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With all this propped against the stark humanity of his story — not just in terms of Crowe's existential spiral, but in character beats like grandfather Methuselah's relationship with the youngsters, in little Ham's playful teasing of his new rock monster pet — Aronofsky manages something we never could have anticipated from Noah. It's scientific, cathartic, humane. Impressively, this age-old tale, here, is new. And beyond that feat, it's a pretty winning spin.
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After casting the main players of the new Fantastic Four movie, director Josh Trank is now eyeing his lead villain. The field of potential actors for the film's central nogoodnik Doctor Doom has been narrowed down to four: Domhnall Gleeson, Toby Kebbell, Eddie Redmayne, and Sam Riley.
Victor Von Doom, who has the second most absurdly evil name in the marvel universe (the top honor goes to Baron Wolfgang von Strucker), is the leader of Latveria, a fictional nation nestled in the edge of the former Soviet bloc. Doom is a gifted sorcerer and scientist who uses his knowledge and power to overthrow the monarchy of Latveria. Doctor Doom has always been an imposing force in the Marvel Universe, so it's important that the right actor is chosen for the part. So which one of these actors would make the best Doctor Doom?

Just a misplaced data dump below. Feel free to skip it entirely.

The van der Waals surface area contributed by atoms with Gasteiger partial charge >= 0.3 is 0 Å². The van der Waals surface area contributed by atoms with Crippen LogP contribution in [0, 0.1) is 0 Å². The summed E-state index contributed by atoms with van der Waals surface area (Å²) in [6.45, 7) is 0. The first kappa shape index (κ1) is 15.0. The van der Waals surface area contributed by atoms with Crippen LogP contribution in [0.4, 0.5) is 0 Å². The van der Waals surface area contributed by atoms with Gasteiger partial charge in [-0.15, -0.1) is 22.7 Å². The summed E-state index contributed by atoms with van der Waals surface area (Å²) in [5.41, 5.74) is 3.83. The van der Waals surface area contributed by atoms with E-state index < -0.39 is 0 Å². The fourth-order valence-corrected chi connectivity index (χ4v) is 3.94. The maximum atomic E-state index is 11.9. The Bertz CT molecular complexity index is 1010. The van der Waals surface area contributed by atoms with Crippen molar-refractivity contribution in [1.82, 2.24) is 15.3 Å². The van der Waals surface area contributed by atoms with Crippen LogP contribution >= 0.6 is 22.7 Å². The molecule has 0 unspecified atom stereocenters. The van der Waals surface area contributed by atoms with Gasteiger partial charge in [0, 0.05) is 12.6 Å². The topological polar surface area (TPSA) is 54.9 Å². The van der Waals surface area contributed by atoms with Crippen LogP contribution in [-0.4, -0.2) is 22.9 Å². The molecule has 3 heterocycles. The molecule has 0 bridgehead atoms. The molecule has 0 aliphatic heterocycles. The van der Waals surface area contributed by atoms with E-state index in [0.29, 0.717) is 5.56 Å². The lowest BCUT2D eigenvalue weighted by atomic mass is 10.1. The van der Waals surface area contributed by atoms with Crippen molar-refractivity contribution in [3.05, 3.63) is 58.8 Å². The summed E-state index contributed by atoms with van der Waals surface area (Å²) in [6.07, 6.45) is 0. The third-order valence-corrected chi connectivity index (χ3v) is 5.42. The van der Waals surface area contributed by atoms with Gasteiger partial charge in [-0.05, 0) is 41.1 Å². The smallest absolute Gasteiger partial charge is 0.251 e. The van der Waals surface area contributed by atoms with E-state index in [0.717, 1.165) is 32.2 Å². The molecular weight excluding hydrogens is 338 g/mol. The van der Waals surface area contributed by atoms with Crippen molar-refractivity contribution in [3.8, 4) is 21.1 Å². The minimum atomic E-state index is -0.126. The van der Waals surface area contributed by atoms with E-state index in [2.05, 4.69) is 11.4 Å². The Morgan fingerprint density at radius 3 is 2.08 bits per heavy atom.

Notable Films: Harry Potter, About Time, Anna Karenina Genre Experience: Gleeson is well acquainted with genre films, playing Bill Weasley in the later chapters of the Harry Potter series and a role in the film Dredd. Potential for Villainy: We're not sure. Gleeson is a bit of a peculiar choice since he plays some pretty diminutive characters, and Doctor Doom is one of the most fearsome villains in the Marvel Universe. The actor does have an aura of mystery about him, but he certainly doesn't scream Victor Von Doom. Though Bill Weasley was a bit moody after getting slashed by a werewolf, so there's that.
Notable Films: Control, Alexander Genre Experience: Kebbell has the most genre experience under his belt of the four candidates, with roles in Prince of Persia, The Sorcerer's Apprentice, Wrath of the Titans, and Alexander. Potential for Villainy: Kebbell is an interesting case. The actor played a violently unhinged and unstable character in RocknRolla, though he came off as more strung out and unpredictable than calculating and evil. He does have a ton of intensity in his roles, however, which is something that Doctor Doom needs.